Matt kemp likely is the best outfielder in the game, as long as he can stay focussed as he did last year (compared to ’10 when he was alledgedly pre-occupied by celebrity lifestyle and dates)…can he actually improve on last year’s .324 average, 39 home runs,and .986 total OPS? Who knows. At 27 and coming off signing the biggest contract in franchise history he should be coming into his real prime, meaning the sky’s the limit. However, he wouldn’t be the first player ever to sign a hundred million dollar + deal and see his numbers and fan popularity drop like stones (exhibit A- his crosstown counterpart , one Vernon Wells). Even if he has a dip though, he’ll still be a force to reckon with as will his fellow outfielder Andre Ethier, who excited fans last season with a 30 game hitting streak and has hit .292 for the past two years in a row. The likes of mark Ellis, Juan Uribe and Juan Rivera in the every day lineup though would have made for a worrying presence for pitchers. If it was still 2006.

The Dodgers live and die by their pitching as has almost always been the case since the days of Sutton and Singer. Their rotation looks even better this year than last with the addition of Aaron harang and Chris Capuano (his 11-12 , 4.55 in Mets land translates to about 13-10, 3.90 in most other cities and about 15-8, 3.40 in this division) to counter the loss of Hiroki Kuroda and non-factor Jon Garland. Kershaw’s good. I’m just not sold on him as being Cy Young good, and at 24 and only three full seasons in the majors, a slight drop off might not be unexpected. However, even if opposition batters start to get better at reading him (opponent’s avg last year , .207) he’ll still be able to K a lot of free-swingers and win 14 or so. Which is about what Chad Billingsley and Harang could each win too ; but who is Javy Guerra? Answer: a non-factor at start of last season and at the start of this season- the closer. Of a team not hoping of any October baseball.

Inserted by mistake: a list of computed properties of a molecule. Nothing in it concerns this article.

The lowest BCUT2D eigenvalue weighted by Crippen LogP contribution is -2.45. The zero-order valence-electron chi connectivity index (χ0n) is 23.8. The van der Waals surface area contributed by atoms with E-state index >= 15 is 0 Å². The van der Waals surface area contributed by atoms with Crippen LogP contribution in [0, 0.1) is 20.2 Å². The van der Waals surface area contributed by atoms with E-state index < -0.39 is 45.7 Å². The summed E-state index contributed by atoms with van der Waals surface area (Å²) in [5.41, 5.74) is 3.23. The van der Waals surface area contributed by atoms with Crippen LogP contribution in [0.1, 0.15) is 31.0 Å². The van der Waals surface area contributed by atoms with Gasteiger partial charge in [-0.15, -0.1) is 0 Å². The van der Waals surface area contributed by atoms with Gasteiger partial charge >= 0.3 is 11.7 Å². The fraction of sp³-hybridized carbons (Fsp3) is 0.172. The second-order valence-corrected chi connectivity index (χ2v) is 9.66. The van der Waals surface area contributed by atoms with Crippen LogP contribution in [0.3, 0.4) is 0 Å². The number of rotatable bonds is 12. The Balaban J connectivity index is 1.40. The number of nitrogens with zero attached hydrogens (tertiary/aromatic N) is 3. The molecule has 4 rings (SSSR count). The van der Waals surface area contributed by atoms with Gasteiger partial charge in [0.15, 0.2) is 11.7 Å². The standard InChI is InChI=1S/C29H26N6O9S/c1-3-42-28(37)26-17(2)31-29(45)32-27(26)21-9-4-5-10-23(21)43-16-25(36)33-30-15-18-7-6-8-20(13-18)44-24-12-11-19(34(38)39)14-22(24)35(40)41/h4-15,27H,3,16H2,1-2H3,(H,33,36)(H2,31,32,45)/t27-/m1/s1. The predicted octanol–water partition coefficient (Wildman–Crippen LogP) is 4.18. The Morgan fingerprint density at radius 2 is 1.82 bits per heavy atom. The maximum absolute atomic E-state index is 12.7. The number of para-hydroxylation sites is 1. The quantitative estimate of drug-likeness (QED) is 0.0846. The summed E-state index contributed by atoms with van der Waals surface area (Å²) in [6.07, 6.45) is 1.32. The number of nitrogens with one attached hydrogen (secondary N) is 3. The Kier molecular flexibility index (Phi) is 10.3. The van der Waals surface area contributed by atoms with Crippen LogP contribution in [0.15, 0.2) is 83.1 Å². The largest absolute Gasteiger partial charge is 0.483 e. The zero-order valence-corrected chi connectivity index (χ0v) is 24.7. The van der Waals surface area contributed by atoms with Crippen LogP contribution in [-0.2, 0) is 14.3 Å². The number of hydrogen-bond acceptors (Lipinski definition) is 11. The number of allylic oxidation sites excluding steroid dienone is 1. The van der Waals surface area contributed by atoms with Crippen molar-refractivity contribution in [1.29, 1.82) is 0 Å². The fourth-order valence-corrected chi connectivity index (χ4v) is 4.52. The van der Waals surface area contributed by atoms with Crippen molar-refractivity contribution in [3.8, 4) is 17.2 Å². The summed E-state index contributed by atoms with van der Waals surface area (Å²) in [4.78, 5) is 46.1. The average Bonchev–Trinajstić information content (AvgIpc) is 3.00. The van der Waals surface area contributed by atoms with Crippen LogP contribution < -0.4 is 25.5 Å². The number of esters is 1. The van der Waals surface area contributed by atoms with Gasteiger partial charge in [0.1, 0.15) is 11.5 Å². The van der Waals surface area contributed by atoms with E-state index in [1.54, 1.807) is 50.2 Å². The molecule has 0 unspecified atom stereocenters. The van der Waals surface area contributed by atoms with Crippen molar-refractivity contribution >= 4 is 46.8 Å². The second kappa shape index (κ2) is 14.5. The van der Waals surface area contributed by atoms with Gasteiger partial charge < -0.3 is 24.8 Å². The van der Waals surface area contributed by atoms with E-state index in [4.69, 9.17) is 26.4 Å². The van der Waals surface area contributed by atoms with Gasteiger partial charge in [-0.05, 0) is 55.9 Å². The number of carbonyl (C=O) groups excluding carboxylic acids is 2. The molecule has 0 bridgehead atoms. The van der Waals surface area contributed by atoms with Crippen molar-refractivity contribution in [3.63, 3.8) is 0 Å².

Ace: Matt Kemp – may well be the best all-round player in the game.

Wild Card: Aaron Harang- is the 2012 edition closer to the 14 game winner , respectable Padre of last year or 6 game winning, 5+ ERA Red of 2010?

joker: Juan Uribe- aging, portly and with only Jerry Hairston jr looking over his shoulder, he has$21 million reasons to not really care that much about improving his terrible .204 , 4 homers of last year.


2012 Prediction: 74 wins, 4th place (and for Kershaw– random guess: 16-10, 3.10, 210 K’s)


San Diego– SD fans have lots of reasons to look forward to coming out to Petco Park this year. For instance, even now in early April, the average daytime temperature there is a comfy 70 degrees and come the dog days of July, the average evening temperature is an equally comfortable 72 with almost zero chance of rain! A trip to the old ballpark offers southern Californians a great chance to sit outside, have a beer, catch up on reading… and maybe see teams like the Giants or Cardinals win routinely! True , they added Edison Volquez, but they lost mat Latos. They added Carlos Quentin from Comiskey but lost Brad Hawpe and Jeremy hermida; they added highly respectable reliever huston Street but only at the expense of the disappearance of all-star Heath Bell. In short, with little young let alone rookie talent on board (Yonder Alonso , their new 1B, a former first round draft pick being maybe the best , but although a good contact hitter, lacking power you’d like to see in a first baseman) the team is a little worse than last season’s …and last year’s edition was last place.

Ace: Carlos Quentin- and that’s not saying much; a supposed one trick pony with the trick being hitting for power; he’s hit 50 home runs. Over the past two years combined. May hit 20 this year in pitcher’s paradise Petco.

Wild Card: Clayton Richard – good upside to this young southpaw but having shoulder surgery last summer, will he be ready to return to form?